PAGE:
There are many beautiful places that are still considered wilderness within the United States. One of the primary reasons for this is the Wilderness Act of 1964. First signed into law by President Lyndon B. Johnson, this law was passed to help protect wilderness areas and preserve them for the American people. The Act defines wilderness and provided federal protection for more almost 2 million acres. Today, the preservation system created by the Act includes almost 110 million acres located across 44 states and Puerto Rico.
All land under the Wilderness Act comes from existing federal land. There are several criteria used to determine which land will receive a wilderness designation. These are areas which have a minimal human imprint, present options for unconfined recreation, consist of at least 5,000 acres, and possess scientific, educational or historical value.
All areas designated as Wilderness should also have no motorized travel or any enterprises located within the acreage. Any area designated as wilderness will also have a clearly defined boundary which is then set by statutory law. Once the land is designated as wilderness, only another act of Congress can change that.
The act of designating land as wilderness is considered the highest level of conservation protection used for federal lands. Designated wilderness lands are managed by four federal agencies. The U.S. Congress has given this responsibility to the Bureau of Land Management, the U.S. Forest Service, the National Park Service and the U.S. Fish and Wildlife Service. The agencies are mandated to manage, preserve and when possible, restore the wilderness areas.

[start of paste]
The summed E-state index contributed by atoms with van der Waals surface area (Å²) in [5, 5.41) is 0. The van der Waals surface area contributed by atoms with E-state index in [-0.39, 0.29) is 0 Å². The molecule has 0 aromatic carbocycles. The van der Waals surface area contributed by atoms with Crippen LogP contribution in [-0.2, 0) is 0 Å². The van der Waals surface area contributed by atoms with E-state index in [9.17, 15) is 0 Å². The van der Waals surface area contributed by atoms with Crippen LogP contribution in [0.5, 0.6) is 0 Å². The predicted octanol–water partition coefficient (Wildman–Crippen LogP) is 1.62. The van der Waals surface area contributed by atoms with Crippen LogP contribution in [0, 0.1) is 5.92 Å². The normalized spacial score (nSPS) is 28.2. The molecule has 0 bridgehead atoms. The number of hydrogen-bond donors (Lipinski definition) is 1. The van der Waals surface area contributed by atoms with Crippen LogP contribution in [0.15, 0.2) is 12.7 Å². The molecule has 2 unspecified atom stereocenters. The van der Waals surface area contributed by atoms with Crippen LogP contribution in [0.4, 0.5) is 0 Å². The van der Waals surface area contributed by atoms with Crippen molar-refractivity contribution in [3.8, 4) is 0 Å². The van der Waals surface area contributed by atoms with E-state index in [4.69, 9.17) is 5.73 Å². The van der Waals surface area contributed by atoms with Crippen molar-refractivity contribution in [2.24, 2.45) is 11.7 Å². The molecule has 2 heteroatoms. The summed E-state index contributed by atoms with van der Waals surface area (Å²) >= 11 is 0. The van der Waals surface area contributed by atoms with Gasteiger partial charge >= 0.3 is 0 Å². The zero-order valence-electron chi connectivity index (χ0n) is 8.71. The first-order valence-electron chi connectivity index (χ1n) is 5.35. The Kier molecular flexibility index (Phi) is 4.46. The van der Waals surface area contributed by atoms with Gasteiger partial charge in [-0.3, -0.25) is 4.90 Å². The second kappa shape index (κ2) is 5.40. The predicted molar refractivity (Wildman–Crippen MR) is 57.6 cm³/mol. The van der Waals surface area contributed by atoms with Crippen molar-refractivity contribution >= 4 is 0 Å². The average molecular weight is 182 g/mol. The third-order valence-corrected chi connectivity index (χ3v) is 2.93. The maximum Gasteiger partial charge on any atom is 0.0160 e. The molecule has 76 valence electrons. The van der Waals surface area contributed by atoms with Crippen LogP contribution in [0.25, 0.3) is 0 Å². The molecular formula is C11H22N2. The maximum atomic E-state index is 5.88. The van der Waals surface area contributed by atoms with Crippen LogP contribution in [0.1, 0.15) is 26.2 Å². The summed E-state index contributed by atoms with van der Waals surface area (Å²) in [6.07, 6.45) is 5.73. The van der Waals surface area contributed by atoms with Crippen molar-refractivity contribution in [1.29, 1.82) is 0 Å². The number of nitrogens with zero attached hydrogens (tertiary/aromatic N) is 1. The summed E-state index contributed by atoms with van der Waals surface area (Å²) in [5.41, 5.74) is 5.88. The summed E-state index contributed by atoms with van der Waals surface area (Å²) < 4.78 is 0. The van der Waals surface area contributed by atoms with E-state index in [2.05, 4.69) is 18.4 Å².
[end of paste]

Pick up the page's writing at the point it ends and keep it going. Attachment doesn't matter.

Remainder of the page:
Under the Wilderness Act, no commercial enterprises or permanent roads may be created within the wilderness area. The only exceptions to this are recreational or other services that adhere to the tenets of the Wilderness Act. As a rule, a wilderness area will not allow any motor vehicles, motorized equipment, temporary roads, mechanical transport, or permanent installations or structures. The Act does acknowledge there may be exceptions to protect private property, provide for human health and safety, to fight fires, and to control insect infestations.
Within National Parks, the backcountry areas may not fall under the Act. Often, these wilderness areas are protected by agency policies which can be changed. When an area is designated as a wilderness area under the Act, it is protected for all Americans, present, and future.
The Act also protects watersheds, open space, diverse ecosystems, natural soundscapes, and biodiversity. There is a sense of wildness in these areas which can serve to produce both a physical and spiritual experience.
Wilderness areas are often used for outdoor recreation that doesn’t require motorized equipment or vehicles. A more recent interpretation of the Act banned bicycles from the wilderness areas. The Act does allow certain uses including grazing and extracting resources if these were performed before the land was designated as wilderness area.
The Wilderness Act of 1964 protects some of America’s most beautiful areas. The Act helps preserve these pristine environments so present and future generations will be able the enjoy them. You can read the exact here: https://wilderness.nps.gov/document/wildernessAct.pdf